"With Henry Lee Lucas, Ted Bundy, practically all the infamous serial killers, the series started in the same manner. See, the first incident was an accident. Then they went through a panicked phase, fearful they would be caught. When nothing happened, they got cocky. They started to plan the murders. No accidents anymore. Method. Calculation. They begin to think of themselves as God. No one could touch them. They were smarter than the police, than the victims. They didn't grasp the awful penalty of their actions, even if they never got caught."
Ladykiller is a blend of hard-boiled and softer elements, a fusion of crime, psychology and romance. The murder scenes are starkly written ("The bullet tore through [his] right eye blowing out half the skull"), and perps are interrogated in the staccato patter one expects from seasoned NYPD cops. When the authors get underneath a character, however, when they flesh out the internal motivations, the novel veers towards something more akin to mainstream fiction -- especially in the romance angles. While Detective Jamie Loud is attracted to her task force partner Dillon, he in turn becomes romantically involved with Megan Morrison, a young social worker at the crisis center. Both Morrison and Dillon have been burned in past relationships, and though the attraction is initially tentative, it gets downright hot and heavy at times.
Inside the welcoming warmth of Megan's apartment, they didn't bother with lights or talk. They tugged off each other's clothes. Dave picked up Megan and carried her to the bed. She brushed the stuffed animals onto the floor and drew him needfully into her arms.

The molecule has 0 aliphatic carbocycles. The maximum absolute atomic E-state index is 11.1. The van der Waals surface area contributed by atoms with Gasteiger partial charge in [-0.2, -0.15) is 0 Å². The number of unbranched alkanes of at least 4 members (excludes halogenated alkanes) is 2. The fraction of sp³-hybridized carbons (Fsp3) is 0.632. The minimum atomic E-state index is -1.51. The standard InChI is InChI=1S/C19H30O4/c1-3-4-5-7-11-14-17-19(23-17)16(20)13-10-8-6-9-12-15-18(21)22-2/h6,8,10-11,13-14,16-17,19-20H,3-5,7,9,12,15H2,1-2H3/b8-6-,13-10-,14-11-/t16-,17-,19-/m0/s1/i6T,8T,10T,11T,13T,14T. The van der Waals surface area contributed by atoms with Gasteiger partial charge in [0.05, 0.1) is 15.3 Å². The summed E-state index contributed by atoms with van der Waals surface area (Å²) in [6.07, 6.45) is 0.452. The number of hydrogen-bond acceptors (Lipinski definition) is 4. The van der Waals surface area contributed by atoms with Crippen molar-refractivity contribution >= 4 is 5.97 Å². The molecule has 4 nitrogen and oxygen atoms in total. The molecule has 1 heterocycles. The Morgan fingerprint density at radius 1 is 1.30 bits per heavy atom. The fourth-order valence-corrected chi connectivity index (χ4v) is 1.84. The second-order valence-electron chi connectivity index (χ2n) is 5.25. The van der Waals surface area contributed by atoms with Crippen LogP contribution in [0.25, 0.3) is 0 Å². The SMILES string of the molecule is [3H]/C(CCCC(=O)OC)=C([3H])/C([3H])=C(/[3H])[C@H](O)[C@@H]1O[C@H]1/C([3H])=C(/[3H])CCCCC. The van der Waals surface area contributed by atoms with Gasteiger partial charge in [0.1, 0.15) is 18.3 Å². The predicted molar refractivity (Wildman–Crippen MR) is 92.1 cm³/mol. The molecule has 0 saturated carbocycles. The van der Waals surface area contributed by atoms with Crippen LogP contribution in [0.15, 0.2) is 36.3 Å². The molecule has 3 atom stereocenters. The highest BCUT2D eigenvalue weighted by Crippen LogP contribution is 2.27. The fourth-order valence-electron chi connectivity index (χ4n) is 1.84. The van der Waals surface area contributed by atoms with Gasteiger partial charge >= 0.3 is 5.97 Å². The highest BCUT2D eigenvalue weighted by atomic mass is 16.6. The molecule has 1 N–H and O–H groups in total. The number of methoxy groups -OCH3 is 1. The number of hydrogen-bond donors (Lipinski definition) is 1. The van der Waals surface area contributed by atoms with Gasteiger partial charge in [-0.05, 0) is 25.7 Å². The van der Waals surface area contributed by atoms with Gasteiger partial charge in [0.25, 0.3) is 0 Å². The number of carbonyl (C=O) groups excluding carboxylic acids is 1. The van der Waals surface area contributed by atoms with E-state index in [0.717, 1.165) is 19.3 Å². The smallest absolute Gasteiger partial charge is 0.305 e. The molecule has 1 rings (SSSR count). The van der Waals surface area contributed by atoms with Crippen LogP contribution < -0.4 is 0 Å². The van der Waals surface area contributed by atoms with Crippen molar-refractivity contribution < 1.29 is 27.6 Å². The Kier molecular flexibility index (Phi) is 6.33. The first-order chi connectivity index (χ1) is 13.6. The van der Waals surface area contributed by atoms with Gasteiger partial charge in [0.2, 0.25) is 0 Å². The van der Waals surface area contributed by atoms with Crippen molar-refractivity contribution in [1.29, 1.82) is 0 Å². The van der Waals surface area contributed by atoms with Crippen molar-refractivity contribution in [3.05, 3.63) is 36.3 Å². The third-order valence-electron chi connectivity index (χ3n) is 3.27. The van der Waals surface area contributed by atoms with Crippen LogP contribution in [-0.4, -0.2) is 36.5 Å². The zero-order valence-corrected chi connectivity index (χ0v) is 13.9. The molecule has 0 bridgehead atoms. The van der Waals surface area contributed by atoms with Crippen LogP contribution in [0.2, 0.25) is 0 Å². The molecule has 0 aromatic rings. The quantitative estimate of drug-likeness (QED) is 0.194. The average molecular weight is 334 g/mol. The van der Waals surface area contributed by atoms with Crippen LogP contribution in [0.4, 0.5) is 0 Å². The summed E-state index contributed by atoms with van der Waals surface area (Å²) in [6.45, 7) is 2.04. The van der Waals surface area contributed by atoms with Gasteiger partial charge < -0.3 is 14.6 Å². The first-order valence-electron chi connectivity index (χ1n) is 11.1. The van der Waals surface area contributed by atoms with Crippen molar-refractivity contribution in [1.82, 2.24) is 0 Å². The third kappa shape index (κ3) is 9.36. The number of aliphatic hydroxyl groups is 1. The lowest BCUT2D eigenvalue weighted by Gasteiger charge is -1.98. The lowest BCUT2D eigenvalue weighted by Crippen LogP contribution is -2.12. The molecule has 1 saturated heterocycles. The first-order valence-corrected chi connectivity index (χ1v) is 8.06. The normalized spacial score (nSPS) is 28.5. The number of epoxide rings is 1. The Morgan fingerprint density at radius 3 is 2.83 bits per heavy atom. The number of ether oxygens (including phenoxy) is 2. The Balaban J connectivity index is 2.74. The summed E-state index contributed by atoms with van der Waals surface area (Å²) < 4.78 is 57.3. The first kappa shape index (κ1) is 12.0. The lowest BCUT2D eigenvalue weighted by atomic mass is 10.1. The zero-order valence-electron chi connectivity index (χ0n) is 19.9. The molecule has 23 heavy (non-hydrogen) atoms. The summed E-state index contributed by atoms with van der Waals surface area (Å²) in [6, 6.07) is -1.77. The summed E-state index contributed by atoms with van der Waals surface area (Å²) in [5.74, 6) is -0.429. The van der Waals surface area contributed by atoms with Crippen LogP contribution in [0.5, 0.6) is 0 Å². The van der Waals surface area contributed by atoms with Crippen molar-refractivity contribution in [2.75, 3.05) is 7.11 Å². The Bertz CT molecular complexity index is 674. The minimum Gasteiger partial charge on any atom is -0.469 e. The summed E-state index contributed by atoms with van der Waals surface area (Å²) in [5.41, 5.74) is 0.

"Slow, slow, slow," she gasped.
He entered her with agonizing, exquisite slowness. With each hard, hot inch, she cried out. Her thighs squeezed his hips. At last, Megan eagerly locked her legs around him.
Their love affair hits a snag, however, when Morrison's overbearing mentor, Bergstrom, declares that she doesn't like Dave Dillon. The brilliant and dedicated Bergstrom's opinion matters a great deal to the impressionable Morrison -- too highly for Morrison's own welfare. Bergstrom has issues of her own to resolve, including a warped sense of how far to go in using culture as a testing ground for sociological theories. During a tirade on the matter of Morrison dating Dillon, Bergstrom dramatically knocks over an aquarium kept at the mental-health clinic. And, yes -- Bergstrom has anger issues, too.
Because the identity of the killer here is known early on, the red herrings are more for the task force to wade through, while the reader takes a backseat interest in the success, or failures of Dillon and company. Joining the hunt is Jimmy Conlon, a newspaper reporter and a good friend of Dillon's. The authors make accurate use of the police-media interplay and the politics of the newsroom, and one can imagine Forbes veteran Light (whose last book was Fear & Greed) being the guiding force here. Tension is served as the killer meets with one character or another, and the reader fears for that player's well being. It makes for an interesting experience. The authors are seasoned talents, and there is a terrific blend of action, humor, psychology and romance in these pages. By the book's end, several major characters have lost their lives, and Dillon seems to have resurrected his career. The shocking dénouement serves as one of the best endings this reviewer has come across all year.
Ladykiller is a fast read, owing to its adroit pacing. Furthermore, there is one voice throughout -- not an easy thing to accomplish for co-writers. Given the sophistication of the material, the dark humor, complex characters and the chockfull-of-crime happenings in Ladykiller, Meredith and Light could become the crime-fiction-writing equivalent of Nick and Nora Charles. This is a confident and accomplished debut. | May 2007
Anthony Rainone is a contributing editor of January Magazine and the author of a blog called Anthony Rainone's Criminal Thoughts.